GRIT and Goal Attainment
Posted by: Gurpal Minhas
The result for Chelsea against Barcelona last Wednesday night (27 April 2012) hit headlines across the world. There were plaudits for the Chelsea manager on a sterling performance by his side. How did the team with 10 men reach the biggest final of their careers against a team repeatedly called “the best club side in the world”? Some say Barcelona had a bad day at the office. Chelsea midfielder, Frank Lampard, described how his team “dug-deep and never gave up.” This form of bounceback is often seen on the sports pitch, but do HR professionals and managers working in their respective fields recognise this ability in the workplace?
Luthans, Youssef and Avolio (2007) found that resilience (one of the four elements of psychological capital) is a notable predictor of high performance, better satisfaction and lower absenteeism in today’s working world. Likewise, Seligman (2011) defined the theory of GRIT which relates to the combination of “very high persistence and high passion for an objective.” In Chelsea’s case, it was the consistent defending alongside the passion for wanting to reach the final.
So how do we develop GRIT? Typically, these individuals aren’t discouraged by setbacks, are hard workers, finish what they start and are very diligent in their output. Are there strengths that one has to have to achieve their target regardless of situation? Could individuals with the strength of Drive (people who are self-motivated to achieve what they want from life) and Growth (people who are always look for ways to grow and develop) have an advantage to remain determined? What strengths do you have that could help develop that persistence to achieve an objective? These are questions we are asking in a current Realise2 validation study – so watch out on The Capp Blog for our results in the future!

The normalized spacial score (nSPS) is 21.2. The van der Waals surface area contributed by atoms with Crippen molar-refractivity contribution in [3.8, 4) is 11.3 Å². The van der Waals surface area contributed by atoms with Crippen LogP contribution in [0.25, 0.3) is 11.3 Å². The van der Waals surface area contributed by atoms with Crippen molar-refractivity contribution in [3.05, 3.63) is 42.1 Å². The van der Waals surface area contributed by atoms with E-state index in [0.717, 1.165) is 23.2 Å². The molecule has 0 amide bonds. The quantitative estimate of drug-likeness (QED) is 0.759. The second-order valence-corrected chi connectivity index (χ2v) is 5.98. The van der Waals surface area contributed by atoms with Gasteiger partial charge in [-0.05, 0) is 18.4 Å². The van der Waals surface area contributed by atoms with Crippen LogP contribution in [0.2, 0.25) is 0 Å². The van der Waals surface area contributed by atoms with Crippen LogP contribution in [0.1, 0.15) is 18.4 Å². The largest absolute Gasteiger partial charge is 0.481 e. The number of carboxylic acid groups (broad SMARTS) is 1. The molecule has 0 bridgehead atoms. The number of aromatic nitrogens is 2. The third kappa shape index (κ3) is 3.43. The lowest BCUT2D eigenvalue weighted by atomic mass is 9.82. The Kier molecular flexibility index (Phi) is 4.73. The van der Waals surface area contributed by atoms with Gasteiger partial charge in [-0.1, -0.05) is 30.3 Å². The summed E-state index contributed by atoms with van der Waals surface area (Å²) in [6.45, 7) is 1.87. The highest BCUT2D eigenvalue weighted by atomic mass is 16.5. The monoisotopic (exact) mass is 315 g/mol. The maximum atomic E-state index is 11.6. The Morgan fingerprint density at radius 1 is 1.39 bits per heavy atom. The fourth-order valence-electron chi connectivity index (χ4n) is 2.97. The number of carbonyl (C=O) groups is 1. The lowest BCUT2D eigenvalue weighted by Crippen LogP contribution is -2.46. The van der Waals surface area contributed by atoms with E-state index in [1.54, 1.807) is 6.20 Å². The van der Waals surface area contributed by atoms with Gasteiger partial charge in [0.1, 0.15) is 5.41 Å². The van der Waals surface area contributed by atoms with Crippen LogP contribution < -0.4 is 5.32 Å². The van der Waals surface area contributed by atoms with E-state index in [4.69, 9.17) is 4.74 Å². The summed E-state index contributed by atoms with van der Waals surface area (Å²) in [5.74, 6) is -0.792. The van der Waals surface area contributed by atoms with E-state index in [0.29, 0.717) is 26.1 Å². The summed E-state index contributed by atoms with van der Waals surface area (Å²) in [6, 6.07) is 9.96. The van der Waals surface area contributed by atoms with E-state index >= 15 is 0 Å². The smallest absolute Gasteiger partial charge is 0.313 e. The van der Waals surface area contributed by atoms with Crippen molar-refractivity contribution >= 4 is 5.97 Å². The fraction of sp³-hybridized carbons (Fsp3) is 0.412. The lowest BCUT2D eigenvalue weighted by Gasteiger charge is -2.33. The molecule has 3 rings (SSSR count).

To achieve a successful outcome, there often is a particular hunger for wanting to achieve a particular goal. This hunger can be represented by having a meaning- an explicit desire to want to achieve this outcome. When twinned with GRIT, the individual forms a real positive mindset. To think about the impact that meaning can have on you, can you think of the last outcome that you’ve achieved using determination that had little or no meaning to you?
So, as you review your personal GRIT level, how many of your colleagues show these characteristics?
Here are some handy tips to watch and assist in your quest to develop a workforce with more GRIT:
- What experiences have you/they had when they’ve survived daunting projects? Can you begin to build a bank of positive experiences that you can refer back to showcasing your potential?
- Are individuals scarred from their last experiences? Do you have any processes in place to discuss what occurred and what strengths an individual possesses to help them bounce back from this? By developing an individual’s self-awareness, can you help them recognise their abilities?
- Can you create/develop a greater sense of meaning around a particular project?
- Can you highlight where projects may struggle, acknowledge that you’ll need to demonstrate some of the typical GRIT behaviours?
- How can you use your unrealised strengths to maximise the use of particular strengths to achieve those targets? Are you aware of your learned behaviours that you’ll need to moderate? What particular things drain you?
One thing we know for sure is that people are more resilient, and experience less stress, when they are using their strengths. As such, strengths use is very likely an enabler of psychological capital, and so will help us achieving our goals and building our GRIT.
Luthans, F., Youssef, C. M., & Avolio, B. J. (2007) Psychological capital: Developing the human competitive edge. Oxford, UK: Oxford University Press.